Gauging interest - continuous high volume ethanol recovery

I’m working on designing and having a high volume ethanol (or other alcohol) recovery system manufactured to my specifications, and I’ve had enough interest expressed in the concept by various people that I figured I should test the waters here and see if y’all might be interested in it.

I’m not certain, but I think I can probably get the bare steel (no heat/cooling/vacuum) units to a price that is competitive with the good falling film units out there - my target is at least 500L/hr evaporation throughput at under 250k USD, but that might be a bit optimistic.

It should be easy to put together in configurations of roughly 250/500/750/1000L/hr ethanol evaporation, assuming you’ve got sufficient heating and cooling. It’ll be C1D2 safe, all stainless, designed to be cGMP compliant with a CIP system and all that jazz. Effectively pharmaceutical design.

I’m going to be working with the manufacturer over the next few weeks, and if there’s enough interest I’ll keep y’all in the loop as it progresses.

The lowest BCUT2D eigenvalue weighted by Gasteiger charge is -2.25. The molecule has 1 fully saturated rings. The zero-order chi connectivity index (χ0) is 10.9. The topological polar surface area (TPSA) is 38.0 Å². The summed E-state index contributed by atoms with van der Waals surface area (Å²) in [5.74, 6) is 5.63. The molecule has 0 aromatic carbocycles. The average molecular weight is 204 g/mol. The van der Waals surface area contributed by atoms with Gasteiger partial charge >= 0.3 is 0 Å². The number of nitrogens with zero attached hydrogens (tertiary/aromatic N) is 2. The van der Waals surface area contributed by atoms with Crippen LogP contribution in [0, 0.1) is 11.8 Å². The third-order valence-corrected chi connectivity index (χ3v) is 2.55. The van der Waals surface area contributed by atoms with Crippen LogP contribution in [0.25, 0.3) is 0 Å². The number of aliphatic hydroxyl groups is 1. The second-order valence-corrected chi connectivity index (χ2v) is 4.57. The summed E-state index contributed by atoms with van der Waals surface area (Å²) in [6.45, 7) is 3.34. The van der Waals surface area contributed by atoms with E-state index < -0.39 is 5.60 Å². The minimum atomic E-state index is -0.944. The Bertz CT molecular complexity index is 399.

Can attest: there is interest, but many other established solvent recovery manufacturers to compete with. Time/cost, to see if your efforts with your provider are ‘worth’ it to you both. Maybe inquire with other manufacturers, to see how many units they sell/year, to get a sense of demand for more established providers?

Frankly I know it would be a very niche market - I’d be doing this more as a way to make them available to the industry rather than as a way to make a lot of money. For something this specialized I’d be shocked if I sold 5-10 of them in a year.

I figured if I’m already going through getting it made, might as well see if I can get some economies of scale working for me, and try to give back to the industry in a small way.


How did you make out with this project? Any updates?

Still at the (re)drawing board. We’re moving away from extraction and recovery systems that require solvent phase changes, but might still need something to handle a couple of hundred liters per hour.

I’ve done most of the up front work but it’s taken a back burner to our extractor design and r&d.

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